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United States Tax Changes for 2015

A change to the Child Tax Credit rules reduces the additional amount taxpayers can claim if they exclude foreign income. Taxpayers should be careful when withdrawing IRA funds not to run afoul of a new one-rollover-per-year limit. Adapted from IRS Publication 17:

Filing Due Date Extended
The due date for filing your individual tax return is April 18, 2016 (instead of April 15) because of the Emancipation Day holiday in the District of Columbia – even if you do not live in the District of Columbia. If you live in Maine or Massachusetts, you have until April 19, 2016 because of the Patriots' Day holiday in those states.

No Additional Child Tax Credit for Foreign Income Excluders
You can no longer claim the additional child tax credit if you file Form 2555 Foreign Earned Income, or Form 2555-EZ Foreign Earned Income Exclusion.

Achieving a Better Life Experience (ABLE) Account
A new type of savings account for individuals with disabilities and their families. You can contribute up to $14,000 for 2015. Contributions are not deductible on your tax return. Distributions are tax-free if used to pay qualified disability expenses of the beneficiary. See Publication 907 for more information.

New One-Rollover-Per-Year Limit for IRAs
Starting in 2015, you can make only one rollover from one IRA to another (or the same) IRA in any 1-year period regardless of the number of IRAs you own. However, you can continue to make unlimited trustee-to-trustee transfers between IRAs because this type of transfer is not considered a rollover. Also, there is no limit to the number of rollovers from a traditional IRA to a Roth IRA (also known as conversions). See Chapter 17 of Publication 17 for more information.

Health Coverage Reporting
If you or someone in your family had health coverage in 2015, the provider of that coverage is required to send Form 1095-A, 1095-B, or 1095-C listing individuals in your family who were enrolled in the coverage and showing their months of coverage. This information is used to complete your tax return.

Employer Coverage Reporting
If you or someone in your family was an employee in 2015, the employer may have sent you Form 1095-C. Part II of Form 1095-C will show whether your employer offered health insurance coverage and information about the offer. If you purchased health insurance coverage for 2015 through the Health Insurance Marketplace and wish to claim the premium tax credit, this information will help you see if you are eligible for the credit. If you do not wish to claim the premium tax credit for 2015, you do not need the information in Part II. Form 1095-C may include information in Part III if you, or others in your family, enrolled in an employer's health plan. See Chapter 37 of Publication 17 for more information.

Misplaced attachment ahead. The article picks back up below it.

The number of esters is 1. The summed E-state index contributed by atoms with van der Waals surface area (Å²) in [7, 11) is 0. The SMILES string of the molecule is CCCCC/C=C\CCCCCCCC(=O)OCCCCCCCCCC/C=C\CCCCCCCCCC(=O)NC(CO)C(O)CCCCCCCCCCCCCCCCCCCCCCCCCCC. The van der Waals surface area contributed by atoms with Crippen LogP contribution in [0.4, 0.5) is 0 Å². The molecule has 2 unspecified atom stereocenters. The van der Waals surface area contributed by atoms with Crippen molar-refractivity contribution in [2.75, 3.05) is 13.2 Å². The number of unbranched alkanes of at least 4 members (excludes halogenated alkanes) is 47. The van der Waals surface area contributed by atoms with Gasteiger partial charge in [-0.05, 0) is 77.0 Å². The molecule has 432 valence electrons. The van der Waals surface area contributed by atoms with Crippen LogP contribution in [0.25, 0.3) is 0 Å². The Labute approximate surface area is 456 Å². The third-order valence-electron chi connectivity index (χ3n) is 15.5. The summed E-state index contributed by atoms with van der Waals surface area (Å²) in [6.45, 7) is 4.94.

Health Care Individual Responsibility Payment Increased
If you or someone in your household didn't have qualifying health care coverage or qualify for a coverage exemption for one or more months of 2015, the amount of your shared responsibility payment may be much higher this year than it was last year. Like last year, you must do one of the following:

See the Instructions for Form 8965 for more information.

Premium Tax Credit Advance Payment Reconciliation
If you or a family member enrolled in health insurance through the Marketplace and advance payments of the premium tax credit were made to your insurance company to reduce your monthly premium payment, attach Form 8962 to your return to reconcile (compare) the advance payments with your premium tax credit for the year, which you figure on Form 8962. The Marketplace is required to send Form 1095-A listing the advance payments and other information you need to figure your premium tax credit. See Chapter 37 of Publication 17 for more information.

Expired Tax Benefits
Certain tax benefits expired at the end of 2014, including:


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